E. M. Delafield, Diary of a Provincial Lady (1930)
I’ve seen this book mentioned as a favorite by many, and lauded as a comic classic, and when a Folio Society edition came my way at a very reasonable price, I couldn’t resist. So I finally got to encounter the “provincial lady” and see what she had to say.
From the title alone, one can tell this is a very British book, with its slightly derogatory “provincial” (as opposed to fashionable London society) and the class-conscious “lady.” It’s a “diary,” though, so the lady is defining and perhaps poking fun at herself, another very British activity. In her entries, she chronicles a series of upper-middle-class concerns and woes: worrying over the best way to grow flower bulbs; brief, taxing encounters with her energetic children, who are normally taken care of by governess or boarding school; run-ins with the odiously superior Lady B.
I found these mildly amusing rather than hilarious. Many of the episodes revolve around financial troubles — pawning jewelry to pay off debts, being scared to tell the husband after buying too many clothes — which frankly annoyed me, coming from someone who thinks nothing of employing a live-in French governess, a parlourmaid, and a cook. This is not a purely British phenomenon (I had a similar response to Mr. Blandings Builds His Dream House) but it did smack of a certain class and era to which I simply do not belong.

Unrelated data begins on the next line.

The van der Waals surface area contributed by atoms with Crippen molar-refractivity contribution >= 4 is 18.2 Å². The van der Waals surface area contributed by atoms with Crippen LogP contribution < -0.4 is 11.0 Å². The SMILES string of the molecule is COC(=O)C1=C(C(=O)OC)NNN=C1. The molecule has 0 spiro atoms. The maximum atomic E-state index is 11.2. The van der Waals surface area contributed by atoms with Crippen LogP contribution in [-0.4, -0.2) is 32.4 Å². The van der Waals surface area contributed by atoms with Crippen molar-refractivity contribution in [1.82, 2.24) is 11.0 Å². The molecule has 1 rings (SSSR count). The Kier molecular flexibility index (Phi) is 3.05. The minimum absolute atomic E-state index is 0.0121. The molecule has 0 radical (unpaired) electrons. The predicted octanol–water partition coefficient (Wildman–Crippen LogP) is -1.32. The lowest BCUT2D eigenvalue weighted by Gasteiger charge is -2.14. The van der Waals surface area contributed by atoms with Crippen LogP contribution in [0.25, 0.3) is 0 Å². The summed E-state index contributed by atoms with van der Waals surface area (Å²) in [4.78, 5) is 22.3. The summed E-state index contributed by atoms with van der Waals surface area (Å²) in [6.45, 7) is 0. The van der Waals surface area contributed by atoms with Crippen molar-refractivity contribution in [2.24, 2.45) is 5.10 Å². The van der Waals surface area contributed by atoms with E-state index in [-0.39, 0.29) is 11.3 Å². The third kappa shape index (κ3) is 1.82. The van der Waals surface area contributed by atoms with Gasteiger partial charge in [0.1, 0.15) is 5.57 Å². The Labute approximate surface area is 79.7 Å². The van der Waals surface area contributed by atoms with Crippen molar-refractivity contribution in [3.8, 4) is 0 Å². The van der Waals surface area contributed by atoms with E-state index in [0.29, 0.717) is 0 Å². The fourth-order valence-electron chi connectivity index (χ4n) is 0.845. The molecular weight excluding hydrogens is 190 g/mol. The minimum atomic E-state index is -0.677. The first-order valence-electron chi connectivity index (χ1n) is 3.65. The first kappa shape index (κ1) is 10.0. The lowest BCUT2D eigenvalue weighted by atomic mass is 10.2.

To me, the funniest and most enjoyable parts were when the Lady addressed the more philosophical and existential questions that confront her in ordinary life:
“Arrival of train, and I say good-bye to Robert, and madly enquire if he would rather I gave up going at all? He rightly ignores this altogether.
[Query: Would not extremely distressing situation arise if similar impulsive offer were one day to be accepted? This gives rise to unavoidable speculation in regard to sincerity of such offers, and here again, issue too painful to be frankly faced, and am obliged to shelve train of thought altogether.]”
Who hasn’t had a similar experience with one’s spouse or partner — without being able to put it into such perfectly absurd terms?
Delafield’s humor is often compared to that of P.G. Wodehouse, and they certainly have a sort of family resemblance, but the latter holds more appeal for me personally. The Provincial Lady is constantly reminding me of all the ways in which I am not like her, while Wodehouse somehow manages to make me forget that I’m not a rather dim young bachelor with a valet of unusual mental brilliance. He also plays with the English language in a more exuberant way, running rings around Delafield’s more restrained prose. Some find her style subtle and deceptively simple; to me, it too often induced yawns rather than amusement.
But taken on her own terms, the Provincial Lady does provide some quiet chuckles, and I’m glad to have met her at last. Have you? What did you think?